From Wikipedia, the free encyclopedia
Jump to: navigation, search

Ryuka (Okinawan: Ruuka "Ryukyuan poem" or simply Uta "poem"; Japanese: 琉歌 Ryūka) is a genre of poetry in the Ryukyu Islands composed in Ryukyuan languages. Ryūka is different from the tanka poetry of Japan.

Standard Ryūka[edit]

Ryūka consists of four units (often treated as separate lines when romanized or translated) usually with the following pattern of onji:

8-8-8-6, while Japanese Tanka is 5-7-5-7-7. There are other forms of Ryūka such as 7-5-8-6 or 5-5-8-6 or longer Ryūka with 8-8-8-8-8-8-8...-6.

Examples of Ryūka[edit]

Ryukyuan Transliteration Translation
Kiyunu hukurashaya
na’unijana tatiru

The pride I feel today;
What can I compare it to?

The budding flowers'
reception of the morning dew (unknown composer)
Unnadaki agata
satuga umarijima

Muin ushinukiti
kugata nasana (Onna Nabe)
The village on the other side of Mount Onna
is where I was born

I want to push away the woods
and pull it near (Onna Nabe)
及ばらぬ とめば想ひ増鏡
影やちやうも写ち 拝みほしやの
Uyubarantumiba umui mashikagami
Kajiyachon uchuchi ’ugamibushanu (Yoshiya Chiru)
My lover and I are of different social positions. My affection increases like Masukagami.
I would like see his face with my mirror.(Yoshiya Chiru)
Makkwa narabitaru
’yuminu chirinasaya

Chukiya irisagati
fuyunu yafan (Akamine Ueekata)
Our pillows side-by-side;
The heartlessness of my dreams

The moon sets in the west
a winter's midnight (Akamine Oyakata)
(a coded reference to dreaming of a lover while sleeping alone in a bed set for two)
Utaya sanshinni
’udui hanishichuti

Churagasanu utuji
ashibu urisha (Unknown composer)
Playing Sanshin songs;
Bouncing back and forth in dance

The caregiver of a smallpox patient
plays happily
古血わじらてど 欠きて 居やびむぬ
命のある間は 使かて たぼり(鳥刺小橋川)
Furuchi wajiratidu kakiti uyabimunu
Nuchinu aru weedaya chikati taburi (Torisashi Kobashigawa)
Though the impure blood flows (due to syphilis)
Please use me as long as I am alive (The composer was blamed for using broken coins)(Torisashi Kobashigawa)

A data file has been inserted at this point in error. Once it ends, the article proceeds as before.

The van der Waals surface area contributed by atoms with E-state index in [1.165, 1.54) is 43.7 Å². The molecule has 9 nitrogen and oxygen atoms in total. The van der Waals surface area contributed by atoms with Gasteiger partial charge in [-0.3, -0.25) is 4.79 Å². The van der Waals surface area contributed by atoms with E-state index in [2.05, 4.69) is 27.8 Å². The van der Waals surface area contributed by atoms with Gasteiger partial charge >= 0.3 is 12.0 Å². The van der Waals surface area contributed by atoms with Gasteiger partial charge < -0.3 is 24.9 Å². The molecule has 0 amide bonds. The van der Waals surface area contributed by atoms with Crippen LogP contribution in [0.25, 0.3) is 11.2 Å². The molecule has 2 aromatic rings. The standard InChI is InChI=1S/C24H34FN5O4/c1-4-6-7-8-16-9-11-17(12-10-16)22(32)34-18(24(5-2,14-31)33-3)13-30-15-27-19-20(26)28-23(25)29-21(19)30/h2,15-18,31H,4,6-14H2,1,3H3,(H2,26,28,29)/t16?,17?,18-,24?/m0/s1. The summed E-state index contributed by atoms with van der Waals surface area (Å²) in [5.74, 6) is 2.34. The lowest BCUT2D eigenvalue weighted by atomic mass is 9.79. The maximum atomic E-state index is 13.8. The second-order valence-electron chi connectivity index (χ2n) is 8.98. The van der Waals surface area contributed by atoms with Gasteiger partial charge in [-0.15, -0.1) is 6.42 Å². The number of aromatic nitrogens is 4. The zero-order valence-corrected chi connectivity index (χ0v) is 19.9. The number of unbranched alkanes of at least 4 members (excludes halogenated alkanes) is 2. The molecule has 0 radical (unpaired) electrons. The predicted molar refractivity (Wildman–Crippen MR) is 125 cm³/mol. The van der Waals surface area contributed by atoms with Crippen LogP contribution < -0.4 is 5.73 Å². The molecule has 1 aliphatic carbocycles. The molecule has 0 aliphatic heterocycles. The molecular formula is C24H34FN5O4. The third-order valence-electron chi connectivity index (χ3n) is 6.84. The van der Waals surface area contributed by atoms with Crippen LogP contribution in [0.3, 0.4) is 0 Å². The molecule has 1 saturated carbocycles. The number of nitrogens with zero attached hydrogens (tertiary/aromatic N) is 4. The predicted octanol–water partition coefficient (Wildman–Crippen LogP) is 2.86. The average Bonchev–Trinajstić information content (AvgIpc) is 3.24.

Migushikuni nubuti
tisaji muchagiriba

Haifuninu nareya
chumidu miyuru
I climed to Miigusuku Castle
to signal by raising a washcloth

But the ship was so fast
it was only visible for the blink of an eye
Yuruharasu funiya
ninufabushi miati

Wannacheru uyaya
Wandu miati (Unknown composer)
The boat sailing at night
looks to the north star

My mother who gave birth to me
looks to me.[4]


  • The Satsuma clan invaded the Ryukyu Kingdom (modern-day Okinawa Prefecture and Southern Kagoshima Prefecture) in 1609. Apparently the word Ryuka appeared after the introduction of Japanese culture. The first Ryukyuan language dictionary titled Konko-kenshu published in 1711 recorded the word Ryuka for the first time. The writers of Ryuka were not only those in the upper class, but also included a girl who was sold to the Red-light district called Yoshiya Chiru and a woman farmer of passion called Onna Nabe.
  • Ryūka was composed for singing with Sanshin for one thing, and was composed as literature which developed under the influences of Tanka of Japan. Ryūka is composed even today, and is appreciated in everyday life; for instance, it plays a part in such as the Ryukyuan Dance Kumi Odori.
A monument of Ryuka at Naha Port
  • Ryūka is popular now not only in people living in Ryukyu proper, but also in Ryukyuan people who have immigrated to Peru and Hawaii.[5]


  • Older literature of the Ryukyu Islands included prayer for prosperity of the community, good harvest, glorification of kings and superiors, namely, poetry of the mass, while Ryūka dealt with the feelings of individuals. Ryuka may be classified into 1) celebration poetry 2) seasonal or scenery poetry 3) love poetry 4) teaching poetry 5) travel poetry 6) smallpox poetry. Of these classifications, love poetry is well described in Ryuka. Peculiar is the smallpox poetry; the purpose of glorification of smallpox demon is improvement from deadly infection of smallpox.[6] There is a collection of smallpox poetry including 105 poems published in 1805.[7]

See also[edit]


  • Kei Higa Okinawa Encyclopedia1983, Okinawa Times, Naha, jou, chu, ge.
  • Yoji Aoyama Ryūka Omoshiro Tokuhon (Interesting Ryukas) 1998, Kyodo Shuppan, Naha
  • Nihon Shodou Bijutukan Ryuka - the heart of the poems of the Southern Island 1992, Kyoiku Shodo Shuppan Kyokai, Tokyo
  • Masanori Nakahodo Various aspects of Okinawan literature, Postwar literature, Dialect poems, Dramas, Ryūka, Tanka 2010, Borderink, Naha, ISBN 978-4-89982-168-7


  1. ^ Nihon Shodou[1992:74]
  2. ^ Aoyama[1998:200]
  3. ^ Nihon Shodou[1992:76]
  4. ^ Nihon Shodou[1992:98]
  5. ^ Nakahodo[2010:220-252]
  6. ^ Higa[1983ge:848]
  7. ^ Higa[1983ge:450]

External links[edit]